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World J Gastroenterol. Aug 7, 2014; 20(29): 9882-9897
Published online Aug 7, 2014. doi: 10.3748/wjg.v20.i29.9882
Structural modifications of Helicobacter pylori lipopolysaccharide: An idea for how to live in peace
Magdalena Chmiela, Eliza Miszczyk, Karolina Rudnicka
Magdalena Chmiela, Eliza Miszczyk, Karolina Rudnicka, Department of Immunology and Infectious Biology, Faculty of Biology and Environmental Protection, University of Łódź, 90-237 Łódź, Poland
Author contributions: Chmiela M designed and wrote the manuscript; Rudnicka K wrote the manuscript and prepared the figures; Miszczyk E collected and prepared literature.
Supported by Certain results presented in this review derived from studies that were supported by the Polish Ministry of Science and Higher Education grants, N401 021 31/0379, N N401 015 136, N N303 451 738 and UMO-2013/09/N/NZ6/ 00805
Correspondence to: Magdalena Chmiela, Professor, Department of Immunology and Infectious Biology, Faculty of Biology and Environmental Protection, University of Łódź, Banacha 12/16, 90-237 Łódź, Poland.
Telephone: +48-42-6354186 Fax: +48-42-6655818
Received: September 26, 2013
Revised: February 21, 2014
Accepted: April 21, 2014
Published online: August 7, 2014

In this review, we discuss the findings and concepts underlying the “persistence mechanisms” of Helicobacter pylori (H. pylori), a spiral-shaped, Gram-negative rod bacterium that was discovered as a gastric pathogen by Marshall and Warren in 1984. H. pylori colonizes the gastric mucosa of nearly half of the human population. Infections appear in early childhood and, if not treated, persist for life. The presence or absence of symptoms and their severity depend on multiple bacterial components, host susceptibility and environmental factors, which allow H. pylori to switch between pathogenicity and commensalism. Many studies have shown that H. pylori components may facilitate the colonization process and the immune response of the host during the course of H. pylori infection. These H. pylori-driven interactions might result from positive or negative modulation. Among the negative immunomodulators, a prominent position is occupied by a vacuolating toxin A (VacA) and cytotoxin-associated gene A (CagA) protein. However, in light of the recent studies that are presented in this review, it is necessary to enrich this panel with H. pylori lipopolysaccharide (LPS). Together with CagA and VacA, LPS suppresses the elimination of H. pylori bacteria from the gastric mucosa by interfering with the activity of innate and adaptive immune cells, diminishing the inflammatory response, and affecting the adaptive T lymphocyte response, thus facilitating the development of chronic infections. The complex strategy of H. pylori bacteria for survival in the gastric mucosa of the host involves both structural modifications of LPS lipid A to diminish its endotoxic properties and the expression and variation of Lewis determinants, arranged in O-specific chains of H. pylori LPS. By mimicking host components, this phenomenon leaves these bacteria “invisible” to immune cells. Together, these mechanisms allow H. pylori to survive and live for many years within their hosts.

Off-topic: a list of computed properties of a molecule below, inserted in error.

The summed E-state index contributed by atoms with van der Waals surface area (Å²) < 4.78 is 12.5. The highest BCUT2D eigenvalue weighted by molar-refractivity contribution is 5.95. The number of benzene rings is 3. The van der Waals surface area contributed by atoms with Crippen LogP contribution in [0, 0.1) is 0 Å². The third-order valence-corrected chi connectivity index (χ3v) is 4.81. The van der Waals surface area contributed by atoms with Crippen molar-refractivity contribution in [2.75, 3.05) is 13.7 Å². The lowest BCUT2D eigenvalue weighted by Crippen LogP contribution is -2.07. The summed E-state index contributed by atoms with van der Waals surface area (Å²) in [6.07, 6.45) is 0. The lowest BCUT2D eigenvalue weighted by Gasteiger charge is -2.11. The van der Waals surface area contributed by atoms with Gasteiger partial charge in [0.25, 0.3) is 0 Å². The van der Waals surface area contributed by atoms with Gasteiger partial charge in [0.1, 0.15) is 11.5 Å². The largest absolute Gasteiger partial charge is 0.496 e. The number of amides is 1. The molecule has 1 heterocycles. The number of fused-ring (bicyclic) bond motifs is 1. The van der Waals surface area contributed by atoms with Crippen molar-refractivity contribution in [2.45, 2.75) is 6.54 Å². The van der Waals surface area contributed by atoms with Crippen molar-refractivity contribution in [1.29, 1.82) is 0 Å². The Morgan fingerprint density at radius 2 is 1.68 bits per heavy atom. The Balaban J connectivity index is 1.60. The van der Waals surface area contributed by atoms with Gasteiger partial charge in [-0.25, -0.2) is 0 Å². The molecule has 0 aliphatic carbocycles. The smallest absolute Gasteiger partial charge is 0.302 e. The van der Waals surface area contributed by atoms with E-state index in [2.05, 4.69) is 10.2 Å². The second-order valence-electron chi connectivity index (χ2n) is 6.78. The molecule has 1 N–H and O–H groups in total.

Keywords: Helicobacter pylori, Lipopolysaccharide, Immune response, Adaptation, Inflammation

Core tip:Helicobacter pylori (H. pylori), a Gram-negative bacterium, colonizes the gastric mucosa of at least half of the human population and possesses a unique lipopolysaccharide (LPS) structure. According to recent studies, this structure contributes to the immunomodulatory properties of LPS. The structural rearrangements of H. pylori LPS, especially in relation to the lipid A and O side chains, result in a unique pattern of interactions between the bacterium and the host. In this review, we report and discuss the actual findings underlying the LPS-driven “persistence mechanisms” of H. pylori, explaining how structural modifications may allow these bacteria to “live in peace” within a human host.